The Wall Street Journal
December 3, 2004
By ANDREW HIGGINS
Staff Reporter of The Wall Street Journal
December 3, 2004; Page A1
ZANDVOORT, Netherlands – As secretary-general of the Marxist-Leninist Party of the Netherlands, Chris Petersen traveled the globe during the Cold War, wowing Communist leaders with his revolutionary zeal and anti-capitalist diatribes.
"I could make speeches for hours and you would think that Mao Tse-tung himself had been my teacher," recalls the now-retired party chief.
The Chinese Communist Party was so impressed, it regularly gave the ranting Dutchman the full red-carpet treatment in Beijing: banquets in the Great Hall of the People, an audience with Mao, envelopes stuffed with cash and tributes in the People's Daily. Albania's Communists were also big fans.
Now, with communism all but dead, the Dutchman has decided to come clean: Both he and his party were a sham.
He says he was never a Maoist but an opera-loving math teacher moonlighting for Dutch intelligence. His name, his politics and his party, he says, all were concocted in a plot to penetrate militant Marxist subculture.
"Nothing was real," says the ex-Mr. Petersen, who now lives under his real name, Pieter Boevé, here in Zandvoort, a seaside resort town west of Amsterdam. The only genuine part of a revolutionary career that lasted decades, he says, was a fondness for Chinese food: The Chinese Communist Party, Mr. Boevé recalls, had excellent cooks.
The Central Intelligence Agency, which got regular updates on the mock Maoist movement, dubbed it "Operation Red Herring," according to Dutch intelligence. (The CIA won't comment.) The Dutch called it "Project Mongol."
The unmasking comes at an uncomfortable time for Dutch security services, now under fire for post-Communist bungling. Having infiltrated Maoist groups with gusto, they lost track of an Islamic radical blamed for the murder last month of filmmaker Theo van Gogh.
Mr. Boevé, who appeared on television in a recent documentary about the Dutch secret service while wearing a fake beard and Groucho Marx plastic nose and glasses, says his past exploits provide tips that could help con Islamist extremists, but he doesn't envy anyone who might try: "It's very dangerous," he says.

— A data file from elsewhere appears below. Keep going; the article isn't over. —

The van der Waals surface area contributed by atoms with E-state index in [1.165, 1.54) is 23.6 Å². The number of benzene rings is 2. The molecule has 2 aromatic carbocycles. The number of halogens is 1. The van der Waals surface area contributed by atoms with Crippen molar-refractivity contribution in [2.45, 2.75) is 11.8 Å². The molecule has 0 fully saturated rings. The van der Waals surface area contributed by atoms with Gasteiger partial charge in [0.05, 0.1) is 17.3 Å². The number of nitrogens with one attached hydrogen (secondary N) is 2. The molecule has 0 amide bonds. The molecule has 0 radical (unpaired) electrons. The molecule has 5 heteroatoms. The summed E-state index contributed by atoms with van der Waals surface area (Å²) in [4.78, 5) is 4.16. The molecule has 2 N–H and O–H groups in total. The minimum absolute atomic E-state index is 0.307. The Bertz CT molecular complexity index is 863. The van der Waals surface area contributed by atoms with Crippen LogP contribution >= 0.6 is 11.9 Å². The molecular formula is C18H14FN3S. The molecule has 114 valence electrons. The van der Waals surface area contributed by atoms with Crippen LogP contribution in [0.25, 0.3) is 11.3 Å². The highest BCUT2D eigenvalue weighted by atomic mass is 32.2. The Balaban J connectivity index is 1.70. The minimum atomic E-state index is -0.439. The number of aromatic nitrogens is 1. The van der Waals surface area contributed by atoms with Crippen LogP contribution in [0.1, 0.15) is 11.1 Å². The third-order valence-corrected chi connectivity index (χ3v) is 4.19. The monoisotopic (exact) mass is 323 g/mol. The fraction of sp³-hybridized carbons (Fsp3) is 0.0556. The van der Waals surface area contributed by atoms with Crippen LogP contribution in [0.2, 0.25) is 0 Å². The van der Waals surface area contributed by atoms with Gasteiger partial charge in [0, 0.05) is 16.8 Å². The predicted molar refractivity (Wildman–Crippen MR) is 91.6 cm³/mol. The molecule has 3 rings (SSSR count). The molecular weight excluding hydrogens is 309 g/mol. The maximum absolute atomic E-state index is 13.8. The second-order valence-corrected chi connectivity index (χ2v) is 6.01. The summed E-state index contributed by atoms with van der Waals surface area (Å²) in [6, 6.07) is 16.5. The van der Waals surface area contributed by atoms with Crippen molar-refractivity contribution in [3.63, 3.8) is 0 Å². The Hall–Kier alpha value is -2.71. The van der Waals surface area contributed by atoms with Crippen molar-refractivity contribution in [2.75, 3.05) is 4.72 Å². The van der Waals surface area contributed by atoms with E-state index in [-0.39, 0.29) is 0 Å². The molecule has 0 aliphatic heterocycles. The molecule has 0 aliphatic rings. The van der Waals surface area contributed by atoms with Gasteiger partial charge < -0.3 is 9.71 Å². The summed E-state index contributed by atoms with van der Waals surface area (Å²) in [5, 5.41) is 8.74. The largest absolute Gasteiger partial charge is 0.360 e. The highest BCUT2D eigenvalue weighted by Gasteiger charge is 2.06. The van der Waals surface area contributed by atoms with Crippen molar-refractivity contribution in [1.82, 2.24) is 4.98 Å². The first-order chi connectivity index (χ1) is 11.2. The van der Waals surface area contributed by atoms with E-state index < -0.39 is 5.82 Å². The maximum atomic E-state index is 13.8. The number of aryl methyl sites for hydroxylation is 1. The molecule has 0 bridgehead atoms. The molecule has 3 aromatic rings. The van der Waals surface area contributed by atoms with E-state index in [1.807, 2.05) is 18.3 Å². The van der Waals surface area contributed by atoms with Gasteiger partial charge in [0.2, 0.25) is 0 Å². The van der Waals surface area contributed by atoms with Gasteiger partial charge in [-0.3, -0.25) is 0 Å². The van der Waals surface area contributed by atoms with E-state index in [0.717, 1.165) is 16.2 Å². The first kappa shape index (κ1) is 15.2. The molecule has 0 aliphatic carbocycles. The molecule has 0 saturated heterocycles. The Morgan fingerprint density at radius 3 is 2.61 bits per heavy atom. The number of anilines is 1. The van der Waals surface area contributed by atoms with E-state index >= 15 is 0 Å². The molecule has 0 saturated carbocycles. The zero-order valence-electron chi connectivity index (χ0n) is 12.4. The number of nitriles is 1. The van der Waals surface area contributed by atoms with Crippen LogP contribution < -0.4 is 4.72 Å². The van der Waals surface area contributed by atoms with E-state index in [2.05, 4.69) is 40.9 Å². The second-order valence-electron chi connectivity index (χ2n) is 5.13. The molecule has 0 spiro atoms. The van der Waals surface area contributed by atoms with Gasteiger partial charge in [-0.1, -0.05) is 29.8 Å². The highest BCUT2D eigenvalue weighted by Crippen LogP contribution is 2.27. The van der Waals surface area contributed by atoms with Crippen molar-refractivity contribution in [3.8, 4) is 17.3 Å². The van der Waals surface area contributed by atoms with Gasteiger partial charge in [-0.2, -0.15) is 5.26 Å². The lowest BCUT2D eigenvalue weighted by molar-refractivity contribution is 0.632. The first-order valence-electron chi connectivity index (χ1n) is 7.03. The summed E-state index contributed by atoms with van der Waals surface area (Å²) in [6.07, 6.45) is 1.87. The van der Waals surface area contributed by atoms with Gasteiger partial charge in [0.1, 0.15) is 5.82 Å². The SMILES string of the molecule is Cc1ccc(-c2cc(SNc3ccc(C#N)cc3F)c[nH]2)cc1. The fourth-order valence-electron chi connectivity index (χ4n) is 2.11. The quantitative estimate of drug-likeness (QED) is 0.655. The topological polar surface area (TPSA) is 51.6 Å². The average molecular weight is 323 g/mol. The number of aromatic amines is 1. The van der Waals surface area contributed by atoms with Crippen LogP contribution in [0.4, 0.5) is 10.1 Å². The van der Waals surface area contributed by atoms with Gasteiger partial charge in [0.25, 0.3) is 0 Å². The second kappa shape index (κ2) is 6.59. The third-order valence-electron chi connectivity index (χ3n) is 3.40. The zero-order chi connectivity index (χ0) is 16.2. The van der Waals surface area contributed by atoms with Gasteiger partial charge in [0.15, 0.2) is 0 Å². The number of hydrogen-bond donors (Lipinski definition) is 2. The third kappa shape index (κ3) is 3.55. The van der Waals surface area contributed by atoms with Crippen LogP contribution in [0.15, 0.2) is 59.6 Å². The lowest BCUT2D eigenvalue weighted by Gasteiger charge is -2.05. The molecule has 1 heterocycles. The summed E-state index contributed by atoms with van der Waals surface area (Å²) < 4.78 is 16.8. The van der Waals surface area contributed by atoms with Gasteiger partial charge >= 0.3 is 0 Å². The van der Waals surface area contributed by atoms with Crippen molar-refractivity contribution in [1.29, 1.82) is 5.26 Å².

In a country where erstwhile Maoists and other radicals have become pillars of the establishment, the exposure of the phony Marxist-Leninist Party of the Netherlands, or MLPN, has caused dismay and embarrassment. Frits Hoekstra, a former high-ranking security official, shocked former colleagues in September by publishing a book that described Project Mongol and other escapades. The interior minister ordered an investigation into whether state secrets were divulged. Former Maoists are aghast.
"I totally wasted 12 years of my life," says Paul Wartena, an ex-MLPN member who was so dedicated to the cause he used to donate 20% of his salary to the fake party. He says he "had some doubts now and then" about the MLPN but stayed loyal because "I was very naive and Mr. Boevé was such a good actor." Now a researcher at a university in Utrecht, Mr. Wartena wants Dutch intelligence to pay him back for all his donations.
Mr. Boevé, now 74, scoffs at his acolyte: "He was an idiot."
Mr. Boevé says he, too, is upset that his caper leaked but that Mr. Hoekstra's book forced him in from the cold.
Conning so many people, says Mr. Boevé, was "not the most beautiful thing," but it was a great adventure. He visited China about 25 times, made frequent trips to Albania and duped radical leaders in the West. After each journey, he went to a safe house in Amsterdam to pass on tidbits of information.
Set up and run by spooks in 1969, his party, the MLPN, had its own newspaper, De Kommunist, written and edited by the secret service. As well as Mr. Boevé playing Chris Petersen, the secretary-general, it had a chairman (another fraud) and a Central Committee stacked with secret agents. To add authenticity, the party let Mr. Wartena and a handful of other true believers join its otherwise nonexistent ranks, telling them that they were part of a network of underground cells.